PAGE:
They're very excited and so are we! 
News
Cheese Making News
Mozzarella Milk Solution

Well, I just finished making a batch of 30 minute mozzarella, cleaned up, washed my hands ... and had to tell you what I am sure you will just shake your head at and murmur "Yes, dear, I know..."

Milk.  It's all about the milk.

I am a microbiologist, and make my own bread, beer, and now cheese. As a modest customer for a couple of years, I have made several purchases, moving up from easy mozzarella/chevre to getting a press and a cheese cave. The bandaged farmhouse cheddar I made remains the best cheese I have ever tasted!

However, I have had issues with milk ... never been able to get raw milk where I lived, and this has led to the occasional failure. Yesterday, I was happy to get a firm curd from supermarket whole milk, only to have the ENTIRE batch devolve into a goopy mess that would not stretch. Sad, really ... disheartening!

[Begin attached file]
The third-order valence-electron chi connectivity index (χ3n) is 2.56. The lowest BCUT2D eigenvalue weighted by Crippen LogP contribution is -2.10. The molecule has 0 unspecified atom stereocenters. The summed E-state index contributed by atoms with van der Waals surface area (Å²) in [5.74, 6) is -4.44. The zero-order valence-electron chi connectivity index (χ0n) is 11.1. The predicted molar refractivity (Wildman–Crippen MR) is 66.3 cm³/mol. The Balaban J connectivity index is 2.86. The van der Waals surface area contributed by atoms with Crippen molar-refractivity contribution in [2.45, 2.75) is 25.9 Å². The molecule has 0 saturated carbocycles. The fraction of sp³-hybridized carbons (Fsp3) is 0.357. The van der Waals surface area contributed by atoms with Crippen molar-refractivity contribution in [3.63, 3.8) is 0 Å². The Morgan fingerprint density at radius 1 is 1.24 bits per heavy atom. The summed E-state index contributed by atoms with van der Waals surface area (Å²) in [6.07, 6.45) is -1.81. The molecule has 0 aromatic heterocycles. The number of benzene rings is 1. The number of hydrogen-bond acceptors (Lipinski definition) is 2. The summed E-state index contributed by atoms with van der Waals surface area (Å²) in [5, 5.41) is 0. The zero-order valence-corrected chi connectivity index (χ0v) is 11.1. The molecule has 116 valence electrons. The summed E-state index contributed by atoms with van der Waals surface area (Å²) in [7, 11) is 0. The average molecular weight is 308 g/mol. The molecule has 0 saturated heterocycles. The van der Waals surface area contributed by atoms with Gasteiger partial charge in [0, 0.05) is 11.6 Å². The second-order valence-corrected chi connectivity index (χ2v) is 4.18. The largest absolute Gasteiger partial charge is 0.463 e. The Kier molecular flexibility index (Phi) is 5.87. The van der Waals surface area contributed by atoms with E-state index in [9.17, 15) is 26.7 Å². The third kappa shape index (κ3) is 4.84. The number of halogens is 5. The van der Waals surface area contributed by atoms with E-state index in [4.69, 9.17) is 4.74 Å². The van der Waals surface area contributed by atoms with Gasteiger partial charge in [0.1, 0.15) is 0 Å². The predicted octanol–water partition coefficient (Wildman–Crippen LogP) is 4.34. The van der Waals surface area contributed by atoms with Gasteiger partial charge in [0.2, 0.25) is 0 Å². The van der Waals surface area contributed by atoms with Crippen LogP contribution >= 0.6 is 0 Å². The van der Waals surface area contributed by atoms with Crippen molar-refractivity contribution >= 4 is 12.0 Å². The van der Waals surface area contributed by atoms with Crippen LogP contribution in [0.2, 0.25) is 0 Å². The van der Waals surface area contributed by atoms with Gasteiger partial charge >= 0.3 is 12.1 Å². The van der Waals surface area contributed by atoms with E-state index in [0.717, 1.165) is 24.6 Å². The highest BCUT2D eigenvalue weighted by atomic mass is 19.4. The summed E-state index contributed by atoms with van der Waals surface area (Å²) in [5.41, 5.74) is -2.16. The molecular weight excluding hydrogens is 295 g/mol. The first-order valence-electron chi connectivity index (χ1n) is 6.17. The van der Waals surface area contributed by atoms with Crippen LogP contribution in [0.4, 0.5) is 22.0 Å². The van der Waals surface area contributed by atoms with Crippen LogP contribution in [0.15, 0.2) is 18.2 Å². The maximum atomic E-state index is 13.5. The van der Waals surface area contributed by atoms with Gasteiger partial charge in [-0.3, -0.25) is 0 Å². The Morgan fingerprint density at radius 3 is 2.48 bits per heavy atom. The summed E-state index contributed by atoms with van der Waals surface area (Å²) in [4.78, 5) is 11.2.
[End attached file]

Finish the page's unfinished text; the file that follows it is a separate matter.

Reading up on your web pages and elsewhere, I realize I was likely overheating the curds for stretching ... my microwave is apparently nuclear powered. However, it is now abundantly clear that my curds were always fragile and of poor quality.

As suggested, I went to Whole Foods and spoke with the dairy manager, who in turn introduced me to the cheese deli manager. Not only did they have unhomogenized milk, they had unhomogenized LOW HEAT PASTEURIZED milk from in-state!

Obviously, went from store to kitchen. Curds were firm, clear break, and condensed instead of fragmented while cooking. For the first time, I did not need cheesecloth to collect and drain the curds, and I started stretching after just 30 seconds microwaving. It was a bit drippy, so I will have to do some range finding on time/number of heatings to get better drainage.

The ball was GORGEOUS, silky and shiny. In the fridge to cool as I type this, at which point I will sample what is likely the best mozzarella I have made.